Many middle and upper class Americans of the 1850s were well read and accustomed to writing. So it's no surprise that Robert Furnas, editor of the Nebraska Advertiser, held a competent and productive pen. From time to time, however, he complained mildly about the onerous task of putting together a weekly. But if one reads the front page of his broadsheet, one suspects his energies must have been devoted to subsequent pages, because it was principally reserved for articles published previously and elsewhere. Indeed, except for the advertisements and header, there's not a letter, not a dotted i, in any of the articles that originates from the pen of anyone in Brownville's newspaper office, or of anyone in Nebraska for that matter: Two columns of advertisements, over two and a half columns of recent Acts of Congress, a column and a half of a "certainly very funny" story lifted from a page of Tennessee's Nashville Union, and the remainder of the page composed of a variety of borrowed and disparate items. Why all these sponged bits of information?
The latter items include a doubtful story about how the bear acquired a short tail. A fox, it claims, convinced a bear, I suppose the ancestor of all bears, to dig a hole in the ice and stick his long tail in it to catch fish. It was a trick, as we discover with the punch line, but then, we knew the punch line as soon as the bear was told what to do with his tail. Another item suggests preserving apples in a barrel with coarse salt. This from the Scientific American and I don't think it was meant to be humorous...but then one is never sure when it comes to 1850s humor. One of the last items, obviously intending to generate a guffaw, poses a question, though without a question mark at the end, and I'm not sure it needed one: "If a young man has black hair and a pimple on his nose, how long will it take him to win the heart of his lady fair, supposing him to be addicted to stuttering."
The principal "certainly very funny" story is a rather involved and convoluted tale about a drunk, George, who has a shirt made for him by his boarder's wife, Betts. They live in a cabin. A lawyer, Mr. Johnson, stops by wearing a neatly pressed shirt. Betts is in admiration so the lawyer tells her the secret: a flour paste. Betts proceeds to make the starch and apply it to George's shirt. George dons the shirt, sweats in it, then goes to sleep in the loft. When he awakes, the shirt is glued to him. To free himself, he nails the shirt to the loft, jumps down, and the shirt rips off, but not without claiming bits and pieces of George's hair and skin. George wanders off, berating Betts and taking a swig (a horn) from his flask.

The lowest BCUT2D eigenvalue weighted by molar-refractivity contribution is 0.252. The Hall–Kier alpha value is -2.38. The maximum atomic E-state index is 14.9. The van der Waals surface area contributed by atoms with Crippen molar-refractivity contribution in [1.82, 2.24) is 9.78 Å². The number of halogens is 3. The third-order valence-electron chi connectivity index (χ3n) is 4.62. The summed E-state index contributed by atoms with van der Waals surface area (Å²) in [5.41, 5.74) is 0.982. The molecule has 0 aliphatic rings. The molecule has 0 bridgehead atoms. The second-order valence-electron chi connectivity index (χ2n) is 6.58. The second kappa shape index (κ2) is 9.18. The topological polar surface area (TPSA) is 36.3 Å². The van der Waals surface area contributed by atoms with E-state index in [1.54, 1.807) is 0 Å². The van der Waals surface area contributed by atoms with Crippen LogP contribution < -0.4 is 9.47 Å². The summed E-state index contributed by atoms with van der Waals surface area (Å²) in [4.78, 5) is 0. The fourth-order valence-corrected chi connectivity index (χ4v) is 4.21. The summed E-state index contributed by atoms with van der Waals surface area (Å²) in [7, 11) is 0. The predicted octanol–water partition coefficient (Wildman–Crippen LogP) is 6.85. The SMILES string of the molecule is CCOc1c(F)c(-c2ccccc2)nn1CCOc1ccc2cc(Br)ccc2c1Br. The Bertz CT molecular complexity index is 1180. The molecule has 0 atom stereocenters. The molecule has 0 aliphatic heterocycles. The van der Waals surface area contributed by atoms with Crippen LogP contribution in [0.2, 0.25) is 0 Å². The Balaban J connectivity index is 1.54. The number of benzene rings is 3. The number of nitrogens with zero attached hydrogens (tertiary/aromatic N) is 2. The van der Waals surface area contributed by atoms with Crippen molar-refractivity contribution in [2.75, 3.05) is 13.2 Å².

The humor, I trust, comes from the telling rather than the story itself. The drunk's description of Betts, for example, is lively. George says that when he can't pay his rent, his landlord takes one-third of it out of George in cussing; "and she, that's his wife, Betts, takes out t'other two-thirds with the battlin stick, and the intrust with her tongan, and the intrust's mor'n the principal--heap more."
However, what I enjoy about this 1850s humor is the presentation. It reminds me of the way people often tell jokes in France, or at least in France some three decades ago when I lived there. The certainly very funny French story begins with a "vous allez rire," or "you're going to laugh." This got me to thinking about why we don't do this so much in America any more. I think it's from a long tradition of satire, beginning perhaps with Ben Franklin and perfected by Mark Twain. And on the other side of the ocean, the British perfected it as well, and perhaps we learned it from them, since our early 19th century literature was primarily of Anglo origin. Think of Dickens. The French did have Voltaire in the 18th century, but after the Revolution all they could think about were long woven tales that ended sadly. Once one starts reading Les Misérables, he has little time left for reading anything funny.
In any case, during the 19th century we somehow figured out that when we're surprised by a punch line it's much more powerful, much more "very certainly funny." If an editor today thought it worthwhile to put a funny story on the front page of his newspaper, I doubt he would lead off with a reference to the story's funniness. More than likely the title would be something like this: "How to Properly Take off a Shirt."
But then that brings me back to my first point: Why all the borrowed stories on the front page? And why the selection? Back then, there was still an interest in reporting what was new and of import, hence the Acts of Congress. Dry reading, but informative and without editorializing. An Act of Congress, we learn in the Nebraska Advertiser, results in the procuring by tax payer dollars of a marble bust of the late Chief Justice John Rutledge. It's not reported as good or bad. It just happened. It's truly up to the reader to form an opinion on it. Even if it's over one-hundred-sixty years old, I find it rather relaxing to read real news in the Nebraska Advertiser's front page, especially after perusing CNN and Fox news. That's my punch line.
Newspapers of 1857 carried some very serious stories as well as a column of jokes. Today, it's not always clear which variety amuses us more. In any case, this blog is dedicated to analyzing the pages of the Nebraska Advertiser newspaper of 1857. Chime in if you've run across some interesting stories from the time period.